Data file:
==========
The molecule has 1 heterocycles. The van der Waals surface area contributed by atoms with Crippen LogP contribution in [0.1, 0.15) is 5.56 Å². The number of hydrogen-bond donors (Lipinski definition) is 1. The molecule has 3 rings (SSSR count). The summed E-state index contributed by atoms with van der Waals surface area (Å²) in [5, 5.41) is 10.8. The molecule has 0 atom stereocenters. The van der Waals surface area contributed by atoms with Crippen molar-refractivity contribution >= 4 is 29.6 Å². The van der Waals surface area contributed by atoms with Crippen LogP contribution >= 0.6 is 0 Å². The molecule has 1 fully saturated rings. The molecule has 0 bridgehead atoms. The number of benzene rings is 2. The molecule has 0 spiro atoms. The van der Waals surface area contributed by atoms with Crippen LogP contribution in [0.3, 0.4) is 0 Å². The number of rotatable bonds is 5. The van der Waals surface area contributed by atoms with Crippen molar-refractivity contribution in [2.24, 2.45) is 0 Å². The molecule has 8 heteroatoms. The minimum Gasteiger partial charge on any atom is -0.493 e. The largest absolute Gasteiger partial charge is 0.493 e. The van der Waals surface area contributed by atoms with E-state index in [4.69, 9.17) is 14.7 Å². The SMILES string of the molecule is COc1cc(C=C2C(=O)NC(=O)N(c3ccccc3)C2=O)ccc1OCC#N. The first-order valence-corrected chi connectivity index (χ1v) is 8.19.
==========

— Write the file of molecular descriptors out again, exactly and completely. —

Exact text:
The molecule has 1 heterocycles. The van der Waals surface area contributed by atoms with Crippen LogP contribution in [0.1, 0.15) is 5.56 Å². The number of hydrogen-bond donors (Lipinski definition) is 1. The molecule has 3 rings (SSSR count). The summed E-state index contributed by atoms with van der Waals surface area (Å²) in [5, 5.41) is 10.8. The molecule has 0 atom stereocenters. The van der Waals surface area contributed by atoms with Crippen molar-refractivity contribution >= 4 is 29.6 Å². The van der Waals surface area contributed by atoms with Crippen LogP contribution >= 0.6 is 0 Å². The molecule has 1 fully saturated rings. The molecule has 0 bridgehead atoms. The number of benzene rings is 2. The molecule has 0 spiro atoms. The van der Waals surface area contributed by atoms with Crippen LogP contribution in [0.3, 0.4) is 0 Å². The number of rotatable bonds is 5. The van der Waals surface area contributed by atoms with Crippen molar-refractivity contribution in [2.24, 2.45) is 0 Å². The molecule has 8 heteroatoms. The minimum Gasteiger partial charge on any atom is -0.493 e. The largest absolute Gasteiger partial charge is 0.493 e. The van der Waals surface area contributed by atoms with E-state index in [4.69, 9.17) is 14.7 Å². The SMILES string of the molecule is COc1cc(C=C2C(=O)NC(=O)N(c3ccccc3)C2=O)ccc1OCC#N. The first-order valence-corrected chi connectivity index (χ1v) is 8.19.